I realize that in all the interviews I’ve done leading up to publication for Fierce Kingdom, no one has asked about the epigraph. So I’m going to talk about it anyway.
Here it is: “I just want to know if a sound can create a boy. Or, if a woman becomes a mother when she thinks she hears a baby crying for her.”
The lines come from the poem below by the very talented poet Elizabeth Hughey. (Who also happens to be a good friend.)
I didn’t actually read the poem until after I’d finished the book, although the lines seemed so perfect that I didn’t think Elizabeth would believe me. (I think she did.) I love the way the poem touches on what it means to be a mother–that it’s tied to being needed. To being crucial. If you’ve read Fierce Kingdom already, you know that the cries of a baby play a fairly big role. But the idea of hearing a baby cry–of hearing a child who needs you–also fits into the broader themes of the novel. At its core, I think the book deals with what we owe our children…and what we owe other people’s children. Joan is always wrestling with that question–how much should she risk for a stranger?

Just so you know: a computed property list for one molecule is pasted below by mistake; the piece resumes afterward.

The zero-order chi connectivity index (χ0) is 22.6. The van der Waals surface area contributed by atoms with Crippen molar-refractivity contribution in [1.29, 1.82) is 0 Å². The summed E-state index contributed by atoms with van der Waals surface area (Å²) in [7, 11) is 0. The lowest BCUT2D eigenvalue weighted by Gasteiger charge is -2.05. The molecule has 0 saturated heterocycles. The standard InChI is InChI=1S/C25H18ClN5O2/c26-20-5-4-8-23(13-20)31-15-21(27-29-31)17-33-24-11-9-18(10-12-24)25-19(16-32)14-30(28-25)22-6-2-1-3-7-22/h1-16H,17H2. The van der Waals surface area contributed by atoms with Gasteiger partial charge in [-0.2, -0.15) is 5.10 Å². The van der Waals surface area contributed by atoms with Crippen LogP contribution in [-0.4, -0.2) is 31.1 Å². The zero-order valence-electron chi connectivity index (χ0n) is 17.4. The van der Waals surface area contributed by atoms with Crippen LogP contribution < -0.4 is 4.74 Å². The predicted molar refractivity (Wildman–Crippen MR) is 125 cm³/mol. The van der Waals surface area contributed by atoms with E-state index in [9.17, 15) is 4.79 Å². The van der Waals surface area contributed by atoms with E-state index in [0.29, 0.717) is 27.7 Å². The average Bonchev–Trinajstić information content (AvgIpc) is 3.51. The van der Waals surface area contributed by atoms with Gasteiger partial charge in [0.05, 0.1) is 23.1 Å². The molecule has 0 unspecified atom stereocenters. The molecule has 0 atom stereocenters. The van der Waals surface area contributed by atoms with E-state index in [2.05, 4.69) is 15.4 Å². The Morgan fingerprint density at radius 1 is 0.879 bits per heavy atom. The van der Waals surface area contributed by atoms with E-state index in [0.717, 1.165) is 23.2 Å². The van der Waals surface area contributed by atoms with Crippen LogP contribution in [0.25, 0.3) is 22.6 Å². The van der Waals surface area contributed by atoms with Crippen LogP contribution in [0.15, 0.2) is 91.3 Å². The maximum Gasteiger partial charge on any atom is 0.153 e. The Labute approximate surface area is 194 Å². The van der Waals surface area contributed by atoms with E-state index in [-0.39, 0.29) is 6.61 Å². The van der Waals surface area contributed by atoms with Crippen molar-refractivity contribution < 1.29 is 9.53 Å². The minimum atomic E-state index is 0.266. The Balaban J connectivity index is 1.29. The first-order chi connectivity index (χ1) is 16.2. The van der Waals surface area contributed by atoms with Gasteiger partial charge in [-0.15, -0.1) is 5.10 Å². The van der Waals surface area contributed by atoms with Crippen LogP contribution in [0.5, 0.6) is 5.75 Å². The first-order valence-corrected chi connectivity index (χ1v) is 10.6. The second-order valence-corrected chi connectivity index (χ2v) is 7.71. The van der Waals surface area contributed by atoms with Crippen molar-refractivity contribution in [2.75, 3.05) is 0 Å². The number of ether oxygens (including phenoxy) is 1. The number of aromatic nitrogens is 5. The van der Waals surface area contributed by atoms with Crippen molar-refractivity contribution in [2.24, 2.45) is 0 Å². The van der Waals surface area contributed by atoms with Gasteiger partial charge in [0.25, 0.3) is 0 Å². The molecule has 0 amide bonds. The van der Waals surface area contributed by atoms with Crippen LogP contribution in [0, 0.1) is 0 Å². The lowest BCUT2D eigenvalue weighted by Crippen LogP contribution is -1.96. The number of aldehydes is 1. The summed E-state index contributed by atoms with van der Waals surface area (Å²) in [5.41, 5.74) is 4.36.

Ultimately, I think her decision echoes the epigraph. We don’t just parent our own children. We’re all connected. We step into the role of mother–or father–when we see the need for it, in all kinds of big and small ways.
Elizabeth, by the way, has published two collections of beautiful, strange, mesmerizing poetry. You might want to check out Guest Host or Sunday Houses the Sunday House, which won the Iowa Poetry Prize. Or you can read another one of my other favorite poems, “Land Lines,” here.